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Will the New Normal Make Us All Existentialists?
“Man is nothing else but what he makes of himself”
— Jean Paul Sartre
By Richard Cirulli
For us to better navigate our attempts to find meaning in our lives, we may want to consider our lives in perspective of time and space. This will help us to better cope with the “new normal” we have been experiencing since the outbreak of COVID-19.
With such uncertainty facing us, we are now looking in hindsight to those pre-COVID days with a sense of nostalgia as our halcyon days, days we may have taken for granted. We are now faced with times that consist of new COVID outbreaks, inflation, an increase in street crime, a war in the Ukraine and environmental disasters. The more we experience our new normal the more we begin to think more existentially about how to live a more meaningful life.
The existential model is “man is condemned to be free,” where freedom is not just independence in the sense of independence, but being able to decide who and what one should be.
One way to approach this is to avoid taking an egocentric and self-serving perspective on life. For instance, as we complain about our high gas prices – no doubt it has negative impacts on all of us, author included – we can place this in perspective of all the suffering being experienced by the Ukrainians at the hands of Russia.
In contrast, our lives are a bit idyllic, though we should not find consolation in others’ suffering, the better-them-than-me mentality, as a means to find our essence. We are fortunate that we are not waking up in the rubble of our homes and dodging missile attacks. It would be fair to state the Ukrainian people are not finding their essence in life and much meaningfulness.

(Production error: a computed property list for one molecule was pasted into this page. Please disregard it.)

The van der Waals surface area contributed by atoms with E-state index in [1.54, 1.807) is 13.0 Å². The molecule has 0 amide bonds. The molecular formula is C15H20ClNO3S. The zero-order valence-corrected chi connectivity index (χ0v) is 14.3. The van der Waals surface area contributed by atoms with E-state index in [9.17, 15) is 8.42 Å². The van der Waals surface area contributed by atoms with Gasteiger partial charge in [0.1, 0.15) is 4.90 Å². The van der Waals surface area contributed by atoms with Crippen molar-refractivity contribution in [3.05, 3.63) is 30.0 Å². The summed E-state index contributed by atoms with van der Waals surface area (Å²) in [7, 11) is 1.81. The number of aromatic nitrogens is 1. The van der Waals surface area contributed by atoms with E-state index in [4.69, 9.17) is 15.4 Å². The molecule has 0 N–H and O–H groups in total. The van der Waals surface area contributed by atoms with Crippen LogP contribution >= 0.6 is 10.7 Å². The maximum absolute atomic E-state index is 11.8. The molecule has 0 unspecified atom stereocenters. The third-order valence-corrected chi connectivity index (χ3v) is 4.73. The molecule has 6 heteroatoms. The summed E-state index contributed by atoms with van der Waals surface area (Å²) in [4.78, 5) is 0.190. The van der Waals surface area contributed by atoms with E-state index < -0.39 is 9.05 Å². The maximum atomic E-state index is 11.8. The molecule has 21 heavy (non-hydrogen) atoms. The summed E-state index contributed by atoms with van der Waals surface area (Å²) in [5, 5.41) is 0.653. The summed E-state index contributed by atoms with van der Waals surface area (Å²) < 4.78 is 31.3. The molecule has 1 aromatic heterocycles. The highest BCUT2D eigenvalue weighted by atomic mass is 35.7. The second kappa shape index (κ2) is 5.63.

Our new normal has placed our being on negative overload making it more difficult to find our essence and meaningfulness as we navigate the absurdity of life. We strive to navigate the new normal in our existential monologue with ourselves that dominates our thoughts – for better or worse.
It is fair to say we are living in challenging, and to a degree, disheartening times. This we can’t control nor escape for the most part. But we can take a more existential view of life as a guide to try to find some meaning to secure a form of essence. Certainly, we will never find it by lamenting and denials.
Life is a lottery that is drawn at our birth. With this said, we must learn to grow successfully within ourselves. We have little control over most events in our lives, though existentialism can assist us to better respond to life’s adversity, as absurd as it may appear to be at times.
Be well. Be safe. Be happy. Be nice! Amor fati!
Dr. Richard Cirulli, is a published author, playwright and retired professor. His body of works can be viewed at www.demitasseplayers.com. He looks forward to your comments and can be reached at email@example.com.
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